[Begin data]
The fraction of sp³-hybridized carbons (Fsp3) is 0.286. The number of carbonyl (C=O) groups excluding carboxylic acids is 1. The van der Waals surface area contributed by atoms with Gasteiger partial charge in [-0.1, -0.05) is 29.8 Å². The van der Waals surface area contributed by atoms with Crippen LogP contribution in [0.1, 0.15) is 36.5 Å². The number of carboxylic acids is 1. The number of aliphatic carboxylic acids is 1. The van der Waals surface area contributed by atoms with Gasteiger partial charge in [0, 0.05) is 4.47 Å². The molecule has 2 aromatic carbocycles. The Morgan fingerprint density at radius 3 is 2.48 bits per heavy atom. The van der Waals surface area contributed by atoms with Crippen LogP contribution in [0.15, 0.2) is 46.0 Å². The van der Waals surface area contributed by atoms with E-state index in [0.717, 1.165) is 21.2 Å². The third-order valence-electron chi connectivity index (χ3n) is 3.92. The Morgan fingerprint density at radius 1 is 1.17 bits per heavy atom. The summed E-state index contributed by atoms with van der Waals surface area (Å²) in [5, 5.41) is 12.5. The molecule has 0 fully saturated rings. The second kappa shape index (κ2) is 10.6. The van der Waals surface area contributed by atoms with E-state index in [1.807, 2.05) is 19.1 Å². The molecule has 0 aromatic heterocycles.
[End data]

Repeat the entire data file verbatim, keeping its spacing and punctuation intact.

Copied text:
The fraction of sp³-hybridized carbons (Fsp3) is 0.286. The number of carbonyl (C=O) groups excluding carboxylic acids is 1. The van der Waals surface area contributed by atoms with Gasteiger partial charge in [-0.1, -0.05) is 29.8 Å². The van der Waals surface area contributed by atoms with Crippen LogP contribution in [0.1, 0.15) is 36.5 Å². The number of carboxylic acids is 1. The number of aliphatic carboxylic acids is 1. The van der Waals surface area contributed by atoms with Gasteiger partial charge in [0, 0.05) is 4.47 Å². The molecule has 2 aromatic carbocycles. The Morgan fingerprint density at radius 3 is 2.48 bits per heavy atom. The van der Waals surface area contributed by atoms with Crippen LogP contribution in [0.15, 0.2) is 46.0 Å². The van der Waals surface area contributed by atoms with E-state index in [0.717, 1.165) is 21.2 Å². The third-order valence-electron chi connectivity index (χ3n) is 3.92. The Morgan fingerprint density at radius 1 is 1.17 bits per heavy atom. The summed E-state index contributed by atoms with van der Waals surface area (Å²) in [5, 5.41) is 12.5. The molecule has 0 fully saturated rings. The second kappa shape index (κ2) is 10.6. The van der Waals surface area contributed by atoms with E-state index in [1.807, 2.05) is 19.1 Å². The molecule has 0 aromatic heterocycles.